Animating Test Prep

Animating Test Prep

Let's face it, none of us really want to do test prep with our students. However, preparing for standardized testing is a reality of public education in this era. So, the question becomes how can we improve test prep and make it more engaging for our students?

When students make animations of particular STEM concepts, they are generating a dynamic model of their ideas about the subject. However, if the instruction includes revising these models – either through conversation, group work, feedback from the teacher, etc. – the end products can be rather informative representations of the content that standardized tests are so famous for assessing. Therefore, why not turn animations into test prep materials? Animations are engaging artifacts that for some reason students tend to remember. The visual and dynamic elements of the representation certainly make them memorable. But, the authorship and ownership of these movies also make them more powerful than a review worksheet. When engaging in animation projects during the year, consider how that movie could be used in the Spring to review for whatever tests are coming down the pipeline. Review with animations can come in many forms.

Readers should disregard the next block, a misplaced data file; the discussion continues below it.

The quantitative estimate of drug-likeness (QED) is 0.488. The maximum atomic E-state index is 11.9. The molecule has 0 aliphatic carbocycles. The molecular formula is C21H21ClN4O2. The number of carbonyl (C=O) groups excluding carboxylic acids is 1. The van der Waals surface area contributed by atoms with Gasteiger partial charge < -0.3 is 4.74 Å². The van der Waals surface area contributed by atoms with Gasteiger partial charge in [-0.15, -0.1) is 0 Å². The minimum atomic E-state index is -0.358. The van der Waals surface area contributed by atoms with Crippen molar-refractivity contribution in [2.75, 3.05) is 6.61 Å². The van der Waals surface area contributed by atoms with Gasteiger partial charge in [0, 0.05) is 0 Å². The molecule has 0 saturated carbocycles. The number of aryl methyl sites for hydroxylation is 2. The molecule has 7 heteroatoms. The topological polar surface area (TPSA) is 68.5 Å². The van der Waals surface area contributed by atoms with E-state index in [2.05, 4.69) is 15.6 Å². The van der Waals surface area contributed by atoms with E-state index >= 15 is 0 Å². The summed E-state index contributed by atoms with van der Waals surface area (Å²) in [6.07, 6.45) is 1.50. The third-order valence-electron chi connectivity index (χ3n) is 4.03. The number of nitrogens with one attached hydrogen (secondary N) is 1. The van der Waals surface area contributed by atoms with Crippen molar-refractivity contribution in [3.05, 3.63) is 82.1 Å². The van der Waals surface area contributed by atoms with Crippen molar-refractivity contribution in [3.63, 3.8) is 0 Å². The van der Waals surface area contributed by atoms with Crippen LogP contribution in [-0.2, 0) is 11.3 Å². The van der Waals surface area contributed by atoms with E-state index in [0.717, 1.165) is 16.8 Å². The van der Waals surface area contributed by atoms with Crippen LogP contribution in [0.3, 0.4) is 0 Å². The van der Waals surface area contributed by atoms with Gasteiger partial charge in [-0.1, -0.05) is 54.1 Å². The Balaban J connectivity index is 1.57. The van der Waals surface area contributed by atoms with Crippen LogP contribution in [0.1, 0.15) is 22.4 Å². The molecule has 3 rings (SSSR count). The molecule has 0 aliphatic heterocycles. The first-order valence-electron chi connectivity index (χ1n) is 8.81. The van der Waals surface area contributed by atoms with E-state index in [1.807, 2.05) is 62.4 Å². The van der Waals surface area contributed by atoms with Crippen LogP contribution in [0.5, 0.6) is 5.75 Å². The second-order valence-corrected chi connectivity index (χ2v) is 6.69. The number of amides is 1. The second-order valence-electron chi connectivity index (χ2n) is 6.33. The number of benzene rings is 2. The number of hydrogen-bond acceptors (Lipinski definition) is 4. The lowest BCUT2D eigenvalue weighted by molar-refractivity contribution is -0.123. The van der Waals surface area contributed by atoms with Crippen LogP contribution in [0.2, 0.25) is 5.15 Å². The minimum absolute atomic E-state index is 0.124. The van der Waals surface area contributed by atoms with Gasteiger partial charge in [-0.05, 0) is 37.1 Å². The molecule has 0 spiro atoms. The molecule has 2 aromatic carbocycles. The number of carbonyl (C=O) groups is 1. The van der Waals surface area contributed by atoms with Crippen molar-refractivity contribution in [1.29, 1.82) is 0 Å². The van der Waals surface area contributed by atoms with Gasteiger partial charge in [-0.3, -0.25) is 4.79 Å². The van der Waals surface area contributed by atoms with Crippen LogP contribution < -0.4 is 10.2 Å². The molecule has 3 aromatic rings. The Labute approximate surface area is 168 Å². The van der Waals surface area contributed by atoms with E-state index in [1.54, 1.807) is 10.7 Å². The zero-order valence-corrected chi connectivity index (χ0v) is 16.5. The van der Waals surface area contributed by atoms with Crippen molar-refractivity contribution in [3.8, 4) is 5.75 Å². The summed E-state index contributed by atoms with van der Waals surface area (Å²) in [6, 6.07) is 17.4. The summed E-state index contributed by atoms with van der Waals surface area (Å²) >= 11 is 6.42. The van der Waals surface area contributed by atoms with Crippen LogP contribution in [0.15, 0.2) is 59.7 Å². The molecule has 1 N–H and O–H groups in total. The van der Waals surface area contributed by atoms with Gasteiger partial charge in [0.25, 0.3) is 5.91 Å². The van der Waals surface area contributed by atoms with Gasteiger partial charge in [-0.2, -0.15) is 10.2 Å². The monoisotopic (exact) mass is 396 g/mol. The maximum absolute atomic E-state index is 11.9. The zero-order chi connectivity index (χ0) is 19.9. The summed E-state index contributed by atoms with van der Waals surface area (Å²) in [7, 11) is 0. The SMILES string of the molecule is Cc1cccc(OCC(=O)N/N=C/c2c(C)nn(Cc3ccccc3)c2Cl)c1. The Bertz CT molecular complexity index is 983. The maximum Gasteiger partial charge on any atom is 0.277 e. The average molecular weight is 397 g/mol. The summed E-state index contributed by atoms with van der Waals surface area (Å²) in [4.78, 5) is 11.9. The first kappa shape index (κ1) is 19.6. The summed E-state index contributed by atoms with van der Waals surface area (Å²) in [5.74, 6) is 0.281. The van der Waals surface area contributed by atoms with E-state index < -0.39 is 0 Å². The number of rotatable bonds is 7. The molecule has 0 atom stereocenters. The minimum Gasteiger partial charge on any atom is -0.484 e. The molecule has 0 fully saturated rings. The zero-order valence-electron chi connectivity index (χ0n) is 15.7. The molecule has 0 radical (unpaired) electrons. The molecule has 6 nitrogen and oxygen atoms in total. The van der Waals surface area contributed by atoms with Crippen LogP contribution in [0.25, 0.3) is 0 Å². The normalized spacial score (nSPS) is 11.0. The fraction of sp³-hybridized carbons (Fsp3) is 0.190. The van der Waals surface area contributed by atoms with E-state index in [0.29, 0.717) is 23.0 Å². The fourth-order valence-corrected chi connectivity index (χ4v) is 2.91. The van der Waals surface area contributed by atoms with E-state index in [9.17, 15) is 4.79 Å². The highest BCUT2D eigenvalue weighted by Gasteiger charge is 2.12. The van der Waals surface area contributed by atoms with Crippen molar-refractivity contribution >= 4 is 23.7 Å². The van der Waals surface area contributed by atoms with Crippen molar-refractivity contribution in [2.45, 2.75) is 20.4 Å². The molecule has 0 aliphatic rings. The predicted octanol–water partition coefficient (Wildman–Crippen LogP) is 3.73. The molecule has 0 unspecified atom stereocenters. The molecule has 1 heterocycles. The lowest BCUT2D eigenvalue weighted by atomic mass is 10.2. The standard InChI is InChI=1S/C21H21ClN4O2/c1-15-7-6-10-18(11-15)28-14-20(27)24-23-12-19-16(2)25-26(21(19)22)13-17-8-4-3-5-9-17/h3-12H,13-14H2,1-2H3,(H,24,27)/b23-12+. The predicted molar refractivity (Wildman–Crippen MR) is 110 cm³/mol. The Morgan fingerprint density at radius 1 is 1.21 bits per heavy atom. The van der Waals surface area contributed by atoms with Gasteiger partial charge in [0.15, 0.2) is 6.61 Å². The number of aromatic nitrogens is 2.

Take "Blood Flow Through the Heart". Have the students view and discuss the movie – what do they remember about how blood flows through the heart and body? Are there holes in their understanding? You can also have the students watch the animation and spend some time writing about the content and ideas contained (as writing is most likely the task the test will ask of them). Lastly, comparing movies of the same general concept can be quite powerful for students. All models have limitations – some models show certain things well, while other models show other things well. Comparing multiple movies allows the students to see not only the concept in dynamic form, but also different ways of representing these ideas – so that the become more critical of the model and where its strengths and weaknesses may lie.

So, rather than worksheets this spring, think about a film festival! And hopefully students sitting in these exams will recall the animations, conversations, or writing that centered on their movie – which is something they are interested in.

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